JULIA: Exactly. I’m saying dumb shit, I’m doing the wrong things, I am being an idiot! There’s something very sad but also humbling about realising that when it comes to matters of the heart, I think we all just lose our kinds a little bit.
CDM: How do you personally deal with internal and external pressures in your life? Do you have strategies to deal with them?
JULIA: I just have really good friends, I’m very lucky with that. I mean, it’s changed a lot in the last two years with who those people are, it’s just changed because I’ve stopped having a home-base I guess, and I’ve gotten older. I make sure that I’m talking a lot to people, but not too much! I think for the first two years of touring I kept everything in, because I was trying so hard to be the captain of the ship and make sure that everybody was happy around me, and it didn’t matter if I was miserable because everyone was doing me a favour, because they were all coming on the road with me.
CDM: It’s hard when they’re your employees.
JULIA: Exactly, they’re your friends, they’re your employees, it’s just so complicated - and nobody tells you how to do it, so you’ve kind of got to figure it out yourself. I just make sure I’m communicating and trying not to be as hard on myself if I have a bad day. Trying not to think that everyone’s going walk away from me if I have a bad day or whatever. I’m still figuring it out. I think that a huge part is that I have great people around me who I know have my back. That just changes the game really.
CDM: That middle section of ‘Turn Me Down’ is so raw - what was it like listening back to the finished version of that song after recording so many takes of it?
JULIA: I really like that song and it’s really nice to play live because it feels like you’re going on a bit of a journey on-stage. I remember recording it and I felt kind of embarrassed, because it wasn’t a thing I could just sing without feeling what I was singing about.
CDM: Yeah, you can’t really detach from that.
JULIA: No, and also that big note at the end is just like-- Every time I just didn’t know what was going to come out of my mouth. So a couple of times it would just be like a weird yodel or something!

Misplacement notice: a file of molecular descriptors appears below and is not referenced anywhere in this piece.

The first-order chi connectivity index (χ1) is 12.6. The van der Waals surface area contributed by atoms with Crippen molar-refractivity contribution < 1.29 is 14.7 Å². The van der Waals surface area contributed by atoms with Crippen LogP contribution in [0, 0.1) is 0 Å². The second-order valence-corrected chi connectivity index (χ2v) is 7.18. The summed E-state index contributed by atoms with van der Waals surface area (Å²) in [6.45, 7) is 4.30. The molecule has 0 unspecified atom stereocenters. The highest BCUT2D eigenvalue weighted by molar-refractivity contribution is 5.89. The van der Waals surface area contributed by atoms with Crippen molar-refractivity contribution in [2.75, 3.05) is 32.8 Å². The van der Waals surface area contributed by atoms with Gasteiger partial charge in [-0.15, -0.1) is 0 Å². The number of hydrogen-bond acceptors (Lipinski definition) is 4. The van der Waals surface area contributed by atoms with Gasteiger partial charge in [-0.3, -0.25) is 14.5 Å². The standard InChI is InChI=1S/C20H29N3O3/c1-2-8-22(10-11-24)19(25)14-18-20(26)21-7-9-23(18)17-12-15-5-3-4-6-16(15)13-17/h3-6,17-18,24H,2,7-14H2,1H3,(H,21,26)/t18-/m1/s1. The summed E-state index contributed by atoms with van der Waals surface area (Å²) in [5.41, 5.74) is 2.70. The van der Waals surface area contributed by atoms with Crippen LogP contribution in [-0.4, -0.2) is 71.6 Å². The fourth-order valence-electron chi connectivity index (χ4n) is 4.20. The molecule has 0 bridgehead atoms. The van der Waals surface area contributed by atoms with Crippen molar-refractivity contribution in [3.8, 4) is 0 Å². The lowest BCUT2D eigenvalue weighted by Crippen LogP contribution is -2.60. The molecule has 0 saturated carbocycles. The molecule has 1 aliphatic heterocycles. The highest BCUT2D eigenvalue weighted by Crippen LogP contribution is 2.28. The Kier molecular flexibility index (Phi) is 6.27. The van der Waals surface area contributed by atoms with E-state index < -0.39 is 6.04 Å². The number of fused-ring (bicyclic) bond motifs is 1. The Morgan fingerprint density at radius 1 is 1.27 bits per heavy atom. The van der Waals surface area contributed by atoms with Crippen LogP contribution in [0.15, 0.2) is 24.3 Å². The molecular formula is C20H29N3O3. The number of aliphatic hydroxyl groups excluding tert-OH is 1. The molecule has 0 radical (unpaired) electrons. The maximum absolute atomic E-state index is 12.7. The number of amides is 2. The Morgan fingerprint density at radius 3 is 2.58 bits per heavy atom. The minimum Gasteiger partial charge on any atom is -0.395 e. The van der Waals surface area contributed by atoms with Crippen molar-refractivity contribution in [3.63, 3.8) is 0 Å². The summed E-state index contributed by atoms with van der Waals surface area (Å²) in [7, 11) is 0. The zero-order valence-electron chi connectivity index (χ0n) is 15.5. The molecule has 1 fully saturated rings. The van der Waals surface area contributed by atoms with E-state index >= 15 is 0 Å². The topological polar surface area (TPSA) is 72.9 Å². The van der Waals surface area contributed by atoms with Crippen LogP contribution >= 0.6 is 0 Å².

CDM: Country Julia Jacklin!
JULIA: Yeah! <laughs> You’ve got this whole room full of people all listening to every vocal take you do. I’m really glad and happy I’m in a headspace where I wasn’t really thinking about people listening to this record. It’s only now that I’m going like, ‘Oh god, people are hearing this now!’ But at the time, we made the record so far from the industry part of this world, and I didn’t show the songs to anyone before we went to the studio. It was just my band and my brothers, it was just very ‘us’, so I didn’t think about it too much.
CDM: Yeah, I feel like that’s the best way to make it, without the music industry being like, ‘Okay! Now’s your time to make an album!’ Then you’re thinking about it too much. I feel like that’s what makes it tricky sometimes.
JULIA: Yeah, I just didn’t feel any second album pressure. I think I’ll probably feel third album pressure more than second. The second album I was just like, ‘Oh sweet, I’m still writing songs, thank God!’
CDM: I love the line in ‘Good Guy’, "Tell me I’m the love of your life just for one night / Even if you don’t feel it." What do you think it is about being a human, that makes us crave love and relationships?
JULIA: I think I struggle, and I’m sure a lot of people do, especially in my age group or just young people these days. I did an interview just before with a man who’s probably in his late fifties/sixties, and he was saying he’s been married for fifteen years, and he said about ‘Don’t Know How To Keep Loving You’, that "it’s a really mature way to think, I don’t even think that way and I’ve been married for fifteen years". I was like, ‘Yeah, but I feel like the difference between our generations is that with your generation it was just kind of set out for you - that you meet someone, you get married, you have kids, and there’s not ten thousand other options.’ Whereas now it feels like there’s so much awareness that maybe monogamy and long-term relationships don’t make us happy. But then for me, I’m a deep realist, and I spend so much of my time overthinking everything in my life and really trying to understand human interactions and relationships. But I’m also a deep, deep romantic. So I’ve really struggled to figure out where I fit in the spectrum of relationships, because I don’t know about these kinds of long-term, monogamous, just straight-down-the-line relationships, but I know I’m not this casual dating person either.